Preparing a Travel Trailer for a Campout

As we’ve gotten older, we’ve discovered that tent camping is not as easy as it once was. It’s not so much the lack of amenities, it’s the physical work of setup and the difficulty of getting up and down from the ground. So, we acquired a travel trailer.

This is a whole new ballgame when it comes to preparations. Both the inside and the outside has to be checked, then the loading process needs accomplished. There are two big concerns with loading. How to stow everything is rather obvious, but if you’re towing a travel trailer, weight is another. The truck can only haul so much.

Outside Checklist

Leaks: If you don’t use the trailer much unless you’re camping, one of the concerns to check for is any leaks that may have developed. If you live in an area that gets rain on a consistent basis, that will be much easier. As we live in Southern California, we have to use the old hose method. One of us is inside while the other sprays the hose in areas that could have this problem.

Doors: Do the doors fasten properly? Are the locks working well? Before you leave, you should check every one of them to make sure they are closed and locked. We actually forgot to do one once and had to pull over to get it taken care of. You don’t want to do that on a freeway.

Antennae: If you have it raised, make sure it’s down. It could snap off.

Vents: Like the doors, the vents have to be closed prior to leaving. They can snap off as well.

Batteries: If you are camping where there are no hookups, you’re going to depend on your batteries for some of your needs. They won’t power the air conditioner, but they do provide light and electrical outlets.

Propane: Your stove, oven, heater, hot water heater and refrigerator usually run off of propane. Check to make sure the tanks are full, especially if you are going somewhere that gets colder than you like.

Inside Checklist

We use our trailer for a couple of things besides a home away from home. I use it as my office, and we also use it as our earthquake kit. As such, there are a few things that we have to do on this list that you may not require.

Batten Down: Anything lying around in the trailer is likely to be bounced off of what it’s laying on. If it’s breakable, this is a problem. It can also make a mess. You should also check your cabinets. Items inside will shift during the ride and you don’t want a glass jar of spaghetti sauce crashing down on your head when you get to where you’re going.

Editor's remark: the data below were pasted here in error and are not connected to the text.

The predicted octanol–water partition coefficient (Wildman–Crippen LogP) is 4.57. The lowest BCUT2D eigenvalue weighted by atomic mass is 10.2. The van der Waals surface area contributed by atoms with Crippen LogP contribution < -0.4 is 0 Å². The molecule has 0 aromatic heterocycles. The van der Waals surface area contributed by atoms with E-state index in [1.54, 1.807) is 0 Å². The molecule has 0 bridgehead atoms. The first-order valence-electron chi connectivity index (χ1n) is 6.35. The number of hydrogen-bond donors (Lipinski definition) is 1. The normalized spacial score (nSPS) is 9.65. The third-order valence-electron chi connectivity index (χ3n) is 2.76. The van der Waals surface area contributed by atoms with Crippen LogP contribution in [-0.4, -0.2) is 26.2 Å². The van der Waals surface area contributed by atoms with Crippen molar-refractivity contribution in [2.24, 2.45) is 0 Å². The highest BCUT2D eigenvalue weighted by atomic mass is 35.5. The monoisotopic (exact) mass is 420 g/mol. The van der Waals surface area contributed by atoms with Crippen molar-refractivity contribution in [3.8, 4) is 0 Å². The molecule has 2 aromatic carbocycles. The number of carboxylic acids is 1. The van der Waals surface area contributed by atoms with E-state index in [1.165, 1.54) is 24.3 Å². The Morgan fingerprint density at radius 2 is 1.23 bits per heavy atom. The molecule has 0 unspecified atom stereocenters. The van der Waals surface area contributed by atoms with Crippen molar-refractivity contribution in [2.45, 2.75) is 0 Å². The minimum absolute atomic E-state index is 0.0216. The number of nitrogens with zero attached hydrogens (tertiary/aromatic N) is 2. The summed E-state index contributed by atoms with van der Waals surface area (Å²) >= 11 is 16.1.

Slide Outs: Some slide outs are automatic, but ours is not. It has to be pushed in manually, and then secured so they don’t slide out during the trip.

Groceries: As mentioned before, weight is a big issue. If you’ll be camping in an area that has plenty of grocery stores, you may not have to bring all of your food straight from home. If you aren’t plan your menus carefully, keeping weight in mind.

When acquiring groceries, don’t forget the nonfood items you might need, whether it’s shampoo or paper plates. We use trial and travel sized versions, not just because they weigh less but because they fit in the cabinets better.

Sleeping: You may want to have an extra set of sheets along with you. If you don’t know what the temperatures at night are going to be, but suspect it’s going to be cold, an extra blanket or two may be a good idea as well.

Towels: You can’t have enough of these items. You’ll need bath towels for showers or if you get into water somewhere, kitchen towels and various types of rags. A few sponges are a good idea, too.

Camping Stuff: You won’t need much, as you’re basically bringing a small house with you. However, flashlights, lanterns, perhaps a travel sized grill and other items come in very handy.

Hauling In: Before we can load the trailer, we have to bring in what we don’t need to take with us. My office equipment, the earthquake supplies and other odds and ends take up space and add weight.

Tanks: Trailers usually have three tanks. One holds fresh water, one holds “grey” water such as from the kitchen sink and the other holds “black” water. Many campgrounds offer hookups that will take care of them, but some don’t. Before you leave, you should find a place that allows dumping and make sure the tanks are ready to go.

Traveling with a trailer or RV is a lot of fun, and it provides amenities a tent just can’t. Whether it’s your first trip or you’ve been doing this for years, Making sure you have these things handled will make a big difference.

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